There are many different ways of being a leader: the concepts of leadership and power take on different characteristics depending on what perspective we use to describe them.

According to some theories, leadership is innate, while for others it consists of specific personality traits or lies in the ability to use the right approach based on each situation.

But one thing is certain: anyone who wants to be a good leader in the newly arrived 2022 must face the issue of diversity; in fact, almost every team or business sector is faced with some form of cultural diversity, whether it’s in relation to employees and team members to work with or markets to explore. This aspect needs to be not only understood but also valued in order to create a cohesive and functional work environment.

When approaching cultures other than our own, it is good to keep in mind that the idea of ​​leadership and the behaviours to adopt in relation to it, like every other aspect of our lives, are influenced and shaped by the set of cultural and social constructs to which we belong. This means that we will often find ourselves having to face people and companies that have very different ideas, expectations and habits than those we are used to.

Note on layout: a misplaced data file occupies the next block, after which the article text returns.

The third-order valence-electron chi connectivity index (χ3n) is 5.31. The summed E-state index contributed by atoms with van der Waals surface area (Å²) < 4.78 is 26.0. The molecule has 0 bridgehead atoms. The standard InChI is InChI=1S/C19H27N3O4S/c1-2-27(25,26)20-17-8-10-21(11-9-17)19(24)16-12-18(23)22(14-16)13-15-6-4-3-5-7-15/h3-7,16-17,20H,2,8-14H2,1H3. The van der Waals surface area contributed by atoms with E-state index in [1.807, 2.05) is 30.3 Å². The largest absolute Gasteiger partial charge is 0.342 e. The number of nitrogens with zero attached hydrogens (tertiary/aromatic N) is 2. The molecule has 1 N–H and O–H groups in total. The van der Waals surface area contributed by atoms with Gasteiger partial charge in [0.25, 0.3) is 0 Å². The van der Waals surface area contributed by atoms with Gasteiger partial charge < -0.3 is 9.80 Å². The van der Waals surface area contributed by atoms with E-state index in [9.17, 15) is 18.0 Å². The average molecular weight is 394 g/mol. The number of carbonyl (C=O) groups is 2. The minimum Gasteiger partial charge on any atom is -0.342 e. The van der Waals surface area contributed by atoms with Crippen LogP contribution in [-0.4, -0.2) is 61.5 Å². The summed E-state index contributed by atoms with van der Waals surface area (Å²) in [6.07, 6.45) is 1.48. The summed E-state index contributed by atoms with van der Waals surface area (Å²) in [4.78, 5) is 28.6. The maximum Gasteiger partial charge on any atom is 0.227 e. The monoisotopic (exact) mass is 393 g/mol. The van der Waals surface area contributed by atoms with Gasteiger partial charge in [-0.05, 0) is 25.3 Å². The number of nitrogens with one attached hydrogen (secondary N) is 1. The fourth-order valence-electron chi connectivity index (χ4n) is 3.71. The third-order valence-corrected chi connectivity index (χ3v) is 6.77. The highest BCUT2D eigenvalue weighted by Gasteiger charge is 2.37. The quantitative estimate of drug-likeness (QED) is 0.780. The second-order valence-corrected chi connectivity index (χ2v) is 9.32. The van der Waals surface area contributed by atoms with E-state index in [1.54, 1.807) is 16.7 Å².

The interpretation we give to the relationship between private and working life, the choice to communicate and give feedback in a more or less direct way, the stimuli or control that each of us deems necessary to achieve a goal, are all elements that often differ strongly from one culture to another.

Becoming aware and learning to respect this side of work can be very challenging for a leader; because if on the one hand the idea of facilitation and cooperation is roughly accepted by everyone, it is not always easy to adapt a leadership style to the preferences of the team and/or the individual employees.

In these situations, leaders will find themselves having to deal with the need to change or adapt their way of acting and managing – more comfortable and familiar – with a method that is sometimes difficult to understand, but often necessary to achieve the results.

Questioning aspects that are so deeply anchored to one’s worldview is not always a simple process; at times one might be tempted to hide himself behind the belief that his own methods are the only ones that are valid and necessary for the proper conduct of the work. But such an approach might be detrimental to the success of the team and to cooperation: it can result in a decrease in the perception of credibility by employees and it can lead to misunderstandings and frustrations.

In intercultural management, leadership style is seen on a continuum from a more egalitarian to a more hierarchical approach. Hofstede, one of the pioneers in the field, called this dimension ‘Power Distance’, considering with this term the way power distribution is perceived and preferred by individuals in a specific cultural group.